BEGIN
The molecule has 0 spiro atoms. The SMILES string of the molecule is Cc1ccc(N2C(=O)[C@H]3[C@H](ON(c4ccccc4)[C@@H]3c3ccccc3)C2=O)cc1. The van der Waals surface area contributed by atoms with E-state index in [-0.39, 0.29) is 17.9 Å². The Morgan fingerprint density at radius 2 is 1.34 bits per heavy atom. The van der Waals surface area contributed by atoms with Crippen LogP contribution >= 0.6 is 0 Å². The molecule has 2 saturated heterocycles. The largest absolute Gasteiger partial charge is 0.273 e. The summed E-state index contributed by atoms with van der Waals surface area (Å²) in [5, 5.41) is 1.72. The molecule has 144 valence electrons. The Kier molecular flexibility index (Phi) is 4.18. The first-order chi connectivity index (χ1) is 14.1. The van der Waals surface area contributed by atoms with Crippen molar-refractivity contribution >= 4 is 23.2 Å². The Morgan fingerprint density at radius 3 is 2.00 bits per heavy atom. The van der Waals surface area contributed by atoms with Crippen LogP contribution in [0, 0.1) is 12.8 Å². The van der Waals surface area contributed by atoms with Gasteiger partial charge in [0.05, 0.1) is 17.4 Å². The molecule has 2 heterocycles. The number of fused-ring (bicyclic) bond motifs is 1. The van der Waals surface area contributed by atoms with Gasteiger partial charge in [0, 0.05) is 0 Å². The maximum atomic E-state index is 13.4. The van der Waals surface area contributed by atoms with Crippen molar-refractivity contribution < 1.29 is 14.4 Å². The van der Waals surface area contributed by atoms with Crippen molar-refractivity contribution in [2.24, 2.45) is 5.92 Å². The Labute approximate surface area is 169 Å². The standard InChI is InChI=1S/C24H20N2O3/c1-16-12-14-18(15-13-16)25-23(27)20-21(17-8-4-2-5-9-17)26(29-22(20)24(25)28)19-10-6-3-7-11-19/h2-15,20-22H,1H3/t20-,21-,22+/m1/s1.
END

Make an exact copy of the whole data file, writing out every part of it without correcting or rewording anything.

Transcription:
The molecule has 0 spiro atoms. The SMILES string of the molecule is Cc1ccc(N2C(=O)[C@H]3[C@H](ON(c4ccccc4)[C@@H]3c3ccccc3)C2=O)cc1. The van der Waals surface area contributed by atoms with E-state index in [-0.39, 0.29) is 17.9 Å². The Morgan fingerprint density at radius 2 is 1.34 bits per heavy atom. The van der Waals surface area contributed by atoms with Crippen LogP contribution >= 0.6 is 0 Å². The molecule has 2 saturated heterocycles. The largest absolute Gasteiger partial charge is 0.273 e. The summed E-state index contributed by atoms with van der Waals surface area (Å²) in [5, 5.41) is 1.72. The molecule has 144 valence electrons. The Kier molecular flexibility index (Phi) is 4.18. The first-order chi connectivity index (χ1) is 14.1. The van der Waals surface area contributed by atoms with Crippen molar-refractivity contribution >= 4 is 23.2 Å². The Morgan fingerprint density at radius 3 is 2.00 bits per heavy atom. The van der Waals surface area contributed by atoms with Crippen LogP contribution in [0, 0.1) is 12.8 Å². The van der Waals surface area contributed by atoms with Gasteiger partial charge in [0.05, 0.1) is 17.4 Å². The molecule has 2 heterocycles. The number of fused-ring (bicyclic) bond motifs is 1. The van der Waals surface area contributed by atoms with Gasteiger partial charge in [0, 0.05) is 0 Å². The maximum atomic E-state index is 13.4. The van der Waals surface area contributed by atoms with Crippen molar-refractivity contribution < 1.29 is 14.4 Å². The van der Waals surface area contributed by atoms with Crippen molar-refractivity contribution in [2.24, 2.45) is 5.92 Å². The Labute approximate surface area is 169 Å². The standard InChI is InChI=1S/C24H20N2O3/c1-16-12-14-18(15-13-16)25-23(27)20-21(17-8-4-2-5-9-17)26(29-22(20)24(25)28)19-10-6-3-7-11-19/h2-15,20-22H,1H3/t20-,21-,22+/m1/s1.